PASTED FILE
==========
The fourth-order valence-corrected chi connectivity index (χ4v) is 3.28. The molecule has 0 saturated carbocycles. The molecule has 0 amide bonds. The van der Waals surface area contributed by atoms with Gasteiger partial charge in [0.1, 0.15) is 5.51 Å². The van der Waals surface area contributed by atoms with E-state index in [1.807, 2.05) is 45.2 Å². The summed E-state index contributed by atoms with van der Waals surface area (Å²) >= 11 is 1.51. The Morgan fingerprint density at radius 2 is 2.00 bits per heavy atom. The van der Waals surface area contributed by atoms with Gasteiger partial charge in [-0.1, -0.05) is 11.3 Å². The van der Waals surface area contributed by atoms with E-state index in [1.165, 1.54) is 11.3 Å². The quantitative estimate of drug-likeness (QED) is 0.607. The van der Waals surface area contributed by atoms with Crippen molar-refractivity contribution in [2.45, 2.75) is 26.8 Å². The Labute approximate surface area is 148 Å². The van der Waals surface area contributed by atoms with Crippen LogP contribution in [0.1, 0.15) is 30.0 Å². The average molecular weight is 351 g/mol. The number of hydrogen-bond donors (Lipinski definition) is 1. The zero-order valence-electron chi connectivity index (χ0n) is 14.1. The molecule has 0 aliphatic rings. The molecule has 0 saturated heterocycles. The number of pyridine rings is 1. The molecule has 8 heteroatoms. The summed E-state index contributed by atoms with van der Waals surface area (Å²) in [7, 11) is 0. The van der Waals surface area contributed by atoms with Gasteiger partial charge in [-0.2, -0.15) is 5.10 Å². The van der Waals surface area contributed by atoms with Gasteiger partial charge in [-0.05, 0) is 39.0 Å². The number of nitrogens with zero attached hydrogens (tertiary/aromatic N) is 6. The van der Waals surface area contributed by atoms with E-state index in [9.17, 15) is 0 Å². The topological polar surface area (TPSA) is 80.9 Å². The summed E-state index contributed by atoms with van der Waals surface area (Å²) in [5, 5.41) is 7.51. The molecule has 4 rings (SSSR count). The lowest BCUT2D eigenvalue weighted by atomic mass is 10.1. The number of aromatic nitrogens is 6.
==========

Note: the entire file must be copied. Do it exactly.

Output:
The fourth-order valence-corrected chi connectivity index (χ4v) is 3.28. The molecule has 0 saturated carbocycles. The molecule has 0 amide bonds. The van der Waals surface area contributed by atoms with Gasteiger partial charge in [0.1, 0.15) is 5.51 Å². The van der Waals surface area contributed by atoms with E-state index in [1.807, 2.05) is 45.2 Å². The summed E-state index contributed by atoms with van der Waals surface area (Å²) >= 11 is 1.51. The Morgan fingerprint density at radius 2 is 2.00 bits per heavy atom. The van der Waals surface area contributed by atoms with Gasteiger partial charge in [-0.1, -0.05) is 11.3 Å². The van der Waals surface area contributed by atoms with E-state index in [1.165, 1.54) is 11.3 Å². The quantitative estimate of drug-likeness (QED) is 0.607. The van der Waals surface area contributed by atoms with Crippen molar-refractivity contribution in [2.45, 2.75) is 26.8 Å². The Labute approximate surface area is 148 Å². The van der Waals surface area contributed by atoms with Crippen LogP contribution in [0.1, 0.15) is 30.0 Å². The average molecular weight is 351 g/mol. The number of hydrogen-bond donors (Lipinski definition) is 1. The zero-order valence-electron chi connectivity index (χ0n) is 14.1. The molecule has 0 aliphatic rings. The molecule has 0 saturated heterocycles. The number of pyridine rings is 1. The molecule has 8 heteroatoms. The summed E-state index contributed by atoms with van der Waals surface area (Å²) in [7, 11) is 0. The van der Waals surface area contributed by atoms with Gasteiger partial charge in [-0.2, -0.15) is 5.10 Å². The van der Waals surface area contributed by atoms with Gasteiger partial charge in [-0.05, 0) is 39.0 Å². The number of nitrogens with zero attached hydrogens (tertiary/aromatic N) is 6. The van der Waals surface area contributed by atoms with E-state index in [9.17, 15) is 0 Å². The topological polar surface area (TPSA) is 80.9 Å². The summed E-state index contributed by atoms with van der Waals surface area (Å²) in [5, 5.41) is 7.51. The molecule has 4 rings (SSSR count). The lowest BCUT2D eigenvalue weighted by atomic mass is 10.1. The number of aromatic nitrogens is 6.